As soon as our dinghy pulls up at Dolphin Island’s petite pier, our host Dawn Simpson hugs us and welcomes us ‘home’. This private-isle boutique hotel is more elegant beach home than typical Fijian holiday resort. We realise this immediately, partly thanks to the coastal-luxe styling, and partly because Mr Smith and I are the only guests here (it’s an exclusive-hire getaway). Mostly, though, we know it’s going to be special thanks to the wonderful Dawn, who is island manager, cook and surrogate mum all rolled into one.
Throughout our weekend escape the warm-hearted Dawn pre-empts our every wish, ably assisted by her trusty team. As we emerge from our villa on Saturday morning (after a mammoth 13-hour sleep!), someone is standing by with fresh tea. No sooner do we jump off the pontoon into the dazzling blue water for our pre-breakfast swim, than Dawn heads out to us with table, chairs and a perfect tropical breakfast. And, at lunch later that day, two of her crew waft fronds of foliage lest a bug comes near our food. Everyone is super-attentive, yet the service is never overbearing, always retaining a charming friendliness that fits perfectly with Dolphin’s barefoot luxury.
With a high, thatched roof and seductive spaces that embrace the outdoors, the main entertaining bure is just as inviting. Design details reference the fact that you’re in Fiji beautifully, with traditional carving, ropework and tapa (bark cloth) patterns smartly juxtaposed with comfy oversized sofas, cosy lighting and rows of orange Penguin classics that make you want to bury your head in a book. There’s not a tatty Dan Brown in sight! Interiors are by Kiwi decorator Virginia Fisher (of Huka Lodge fame), who has ensured the island’s stunning lounge is the go-to spot for relaxing if rains descend, with a homely, open kitchen for hanging out. The terrace extends into an alfresco dining area and on to a striking black plunge pool, flanked by graceful loungers, ideal for lazing under towering, age-old palms.
Two squat matching thatched bungalows, each containing a duo of double suites, are dotted on either side, with sliding glass doors that open out to the garden and sea. Both are dreamily designed, all cream and dark wood with oh-so-pretty coral fashioned into chandeliers, mirrors and lamps. Bathrooms are just as blissful, with crisp, white his and hers bathing and dressing areas, and airy outdoor showers.
Our island idyll is tiny, at just 13 acres, so you can walk from one side to the other in about five minutes, passing through bush lush with fragrant flowers. After an indulgent Sunday lunch, we wander around it and discover the most coolly-crafted of open-air sleep-outs on an incline facing out to the ocean. Boasting the chicness of the main villas but sans walls and electricity, this Hilltop Sleep-out Bure, complete with bed, couches, shower and loo, is very tempting for a nocturnal adventure but instead we settle in for a post-lunch power-nap, refreshed by sea breezes.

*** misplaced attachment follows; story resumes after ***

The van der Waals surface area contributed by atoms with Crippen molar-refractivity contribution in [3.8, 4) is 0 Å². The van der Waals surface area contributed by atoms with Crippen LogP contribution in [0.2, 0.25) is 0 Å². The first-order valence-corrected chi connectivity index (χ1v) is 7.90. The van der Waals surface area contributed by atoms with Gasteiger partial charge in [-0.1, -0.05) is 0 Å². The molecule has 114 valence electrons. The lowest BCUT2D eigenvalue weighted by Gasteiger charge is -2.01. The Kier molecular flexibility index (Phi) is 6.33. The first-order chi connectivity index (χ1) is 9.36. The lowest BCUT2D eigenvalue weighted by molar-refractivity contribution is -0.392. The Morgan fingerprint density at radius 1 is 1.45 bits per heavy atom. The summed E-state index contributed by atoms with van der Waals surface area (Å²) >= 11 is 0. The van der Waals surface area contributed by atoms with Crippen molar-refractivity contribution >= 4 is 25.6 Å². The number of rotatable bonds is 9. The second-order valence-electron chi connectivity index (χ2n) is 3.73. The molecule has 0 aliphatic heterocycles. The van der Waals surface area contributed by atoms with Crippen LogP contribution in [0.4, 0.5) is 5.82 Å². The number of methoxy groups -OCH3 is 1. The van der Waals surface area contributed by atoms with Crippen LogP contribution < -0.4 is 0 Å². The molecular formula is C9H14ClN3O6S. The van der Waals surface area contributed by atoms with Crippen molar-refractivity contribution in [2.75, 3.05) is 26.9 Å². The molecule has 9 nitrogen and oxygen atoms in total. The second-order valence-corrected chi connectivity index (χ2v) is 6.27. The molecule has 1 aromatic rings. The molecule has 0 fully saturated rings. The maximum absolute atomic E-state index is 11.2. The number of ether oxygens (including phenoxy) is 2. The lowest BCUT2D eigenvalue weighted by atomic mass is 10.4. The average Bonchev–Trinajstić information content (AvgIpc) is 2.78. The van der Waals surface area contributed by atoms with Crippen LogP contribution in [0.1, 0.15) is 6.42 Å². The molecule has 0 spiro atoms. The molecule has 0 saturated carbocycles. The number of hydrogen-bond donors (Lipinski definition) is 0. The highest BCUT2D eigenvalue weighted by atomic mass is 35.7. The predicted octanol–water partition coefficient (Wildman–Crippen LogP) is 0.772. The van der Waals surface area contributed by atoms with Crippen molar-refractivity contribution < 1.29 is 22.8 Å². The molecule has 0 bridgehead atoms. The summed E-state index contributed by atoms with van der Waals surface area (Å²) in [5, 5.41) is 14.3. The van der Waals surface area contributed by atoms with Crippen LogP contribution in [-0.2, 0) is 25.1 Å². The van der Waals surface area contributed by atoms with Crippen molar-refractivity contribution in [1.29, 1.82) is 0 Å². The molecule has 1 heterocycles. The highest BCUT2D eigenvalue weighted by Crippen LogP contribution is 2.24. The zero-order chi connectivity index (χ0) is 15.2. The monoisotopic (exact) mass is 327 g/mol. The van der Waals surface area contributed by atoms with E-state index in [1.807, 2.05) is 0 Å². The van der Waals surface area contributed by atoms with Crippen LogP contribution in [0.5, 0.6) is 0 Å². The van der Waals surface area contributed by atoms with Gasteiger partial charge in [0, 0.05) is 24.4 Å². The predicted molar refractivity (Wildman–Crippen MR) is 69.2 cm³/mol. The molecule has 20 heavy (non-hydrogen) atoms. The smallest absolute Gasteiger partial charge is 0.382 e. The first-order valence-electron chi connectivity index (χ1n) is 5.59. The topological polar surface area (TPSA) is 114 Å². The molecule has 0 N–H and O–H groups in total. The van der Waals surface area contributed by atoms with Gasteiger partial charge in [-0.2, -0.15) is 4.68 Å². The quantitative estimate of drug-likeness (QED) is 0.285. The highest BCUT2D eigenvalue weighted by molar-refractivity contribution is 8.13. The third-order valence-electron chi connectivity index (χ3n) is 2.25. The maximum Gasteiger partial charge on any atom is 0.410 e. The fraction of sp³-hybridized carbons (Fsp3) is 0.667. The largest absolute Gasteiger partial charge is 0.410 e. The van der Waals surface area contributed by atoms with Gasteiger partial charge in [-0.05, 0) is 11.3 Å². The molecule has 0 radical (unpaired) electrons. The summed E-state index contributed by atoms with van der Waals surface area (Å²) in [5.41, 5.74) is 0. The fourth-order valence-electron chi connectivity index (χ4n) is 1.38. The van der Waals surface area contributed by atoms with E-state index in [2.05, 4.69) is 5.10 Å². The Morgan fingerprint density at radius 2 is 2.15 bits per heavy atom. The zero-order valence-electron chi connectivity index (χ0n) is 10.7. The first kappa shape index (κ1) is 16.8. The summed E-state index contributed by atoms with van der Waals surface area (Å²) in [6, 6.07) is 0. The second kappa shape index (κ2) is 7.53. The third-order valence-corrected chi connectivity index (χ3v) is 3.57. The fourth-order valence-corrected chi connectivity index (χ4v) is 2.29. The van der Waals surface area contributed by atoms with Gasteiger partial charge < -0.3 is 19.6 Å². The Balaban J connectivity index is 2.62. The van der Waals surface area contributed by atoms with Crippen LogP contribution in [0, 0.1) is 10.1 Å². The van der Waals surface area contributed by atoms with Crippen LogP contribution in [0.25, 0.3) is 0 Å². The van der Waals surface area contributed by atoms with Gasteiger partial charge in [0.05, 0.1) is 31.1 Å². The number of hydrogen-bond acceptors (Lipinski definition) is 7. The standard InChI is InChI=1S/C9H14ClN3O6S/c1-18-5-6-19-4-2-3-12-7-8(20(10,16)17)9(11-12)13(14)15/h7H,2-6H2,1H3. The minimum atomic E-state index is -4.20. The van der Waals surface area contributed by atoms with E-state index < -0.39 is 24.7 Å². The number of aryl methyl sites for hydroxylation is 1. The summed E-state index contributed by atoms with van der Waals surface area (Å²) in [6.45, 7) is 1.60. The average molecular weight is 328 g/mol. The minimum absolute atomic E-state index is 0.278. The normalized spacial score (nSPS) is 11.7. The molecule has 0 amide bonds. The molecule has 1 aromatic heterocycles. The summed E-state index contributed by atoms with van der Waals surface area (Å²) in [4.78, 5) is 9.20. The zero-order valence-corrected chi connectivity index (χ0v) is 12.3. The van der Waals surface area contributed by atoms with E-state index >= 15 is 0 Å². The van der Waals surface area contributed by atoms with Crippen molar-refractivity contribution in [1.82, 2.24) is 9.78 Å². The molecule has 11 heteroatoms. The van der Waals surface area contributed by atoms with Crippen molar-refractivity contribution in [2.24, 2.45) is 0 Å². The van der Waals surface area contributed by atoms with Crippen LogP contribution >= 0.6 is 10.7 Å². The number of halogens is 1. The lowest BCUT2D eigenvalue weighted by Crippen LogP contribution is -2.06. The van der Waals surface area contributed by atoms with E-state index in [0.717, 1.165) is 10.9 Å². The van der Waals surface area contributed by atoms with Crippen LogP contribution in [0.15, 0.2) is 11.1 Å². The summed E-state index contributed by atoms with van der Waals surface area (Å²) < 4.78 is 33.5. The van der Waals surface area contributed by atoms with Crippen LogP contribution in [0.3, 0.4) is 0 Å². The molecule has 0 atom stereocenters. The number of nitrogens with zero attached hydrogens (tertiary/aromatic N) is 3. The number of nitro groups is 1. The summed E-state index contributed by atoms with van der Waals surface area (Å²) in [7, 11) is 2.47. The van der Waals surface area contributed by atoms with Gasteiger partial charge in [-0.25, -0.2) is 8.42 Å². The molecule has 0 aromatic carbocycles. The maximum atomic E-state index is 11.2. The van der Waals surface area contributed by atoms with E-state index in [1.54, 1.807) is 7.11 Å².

Time passes lounging on the pristine, palm-fringed beach, taking frequent dips in the crystal-clear sea and flipping through magazines. The water is warm and the sand has that coral-whiteness you associate with Fiji, massaging and super-clean. No cigarette butts or bottle tops on this slice of paradise.
Intimate Dolphin Island only accommodates eight, and as the only two guests during our stay, the sense of luxury and utter serenity is even more intense. The sole sounds are birds, crickets, rustling palms and the occasional chop-chop of meals being prepped. No chatter, no music and no-one’s kids (my own included) fighting over inflatable pool toys. Heaven.
With our multiple food no-nos, Mr Smith (gluten- and spice-free) and I (vegetarian) are tricky customers to host, but Dawn manages our meals with aplomb and the cooking is a real highlight. Mr Smith is treated to fresh, local fish caught effortlessly on a hand-line from the pontoon. A different variety is served each day, including salmon cod and coral trout (with dangerously sharp-looking chompers). Dawn grills them whole and arranges them lovingly on large leaves. I’m spoiled with delicious home-cooked meals, including Fijian-Indian delights, dished up with tasty okra or other local vegetables. Desserts are usually mouth-watering plates of seasonal fruit, in tune with Dolphin’s culinary mantra: simple, casual and stylishly presented, without being over the top.
Guitars and ukuleles are ever-present. Music is one of the things I love most about Fiji, and no evening is complete without a local band playing. While we’re getting ready to dine on the Saturday, a small group sits by the pool singing soothing folk songs. It’s quite magical, provid ing the soundtrack to our evening, and accompanies us even as we drift off to sleep.
An enormous bonfire on the beach heralds our last night, as Dawn has organised a group to sing and dance for us. A dozen men and women, dressed in Fijian costumes, first welcome us with kava (the narcotic national brew) and then perform, back-lit by the raging flames. We’re asked to join them and shimmy barefoot on the sand. After just a couple of numbers Mr Smith and I are exhausted and retire to the lodge, weaving through the enormous palm trees lit by a hundred orange, glowing lanterns.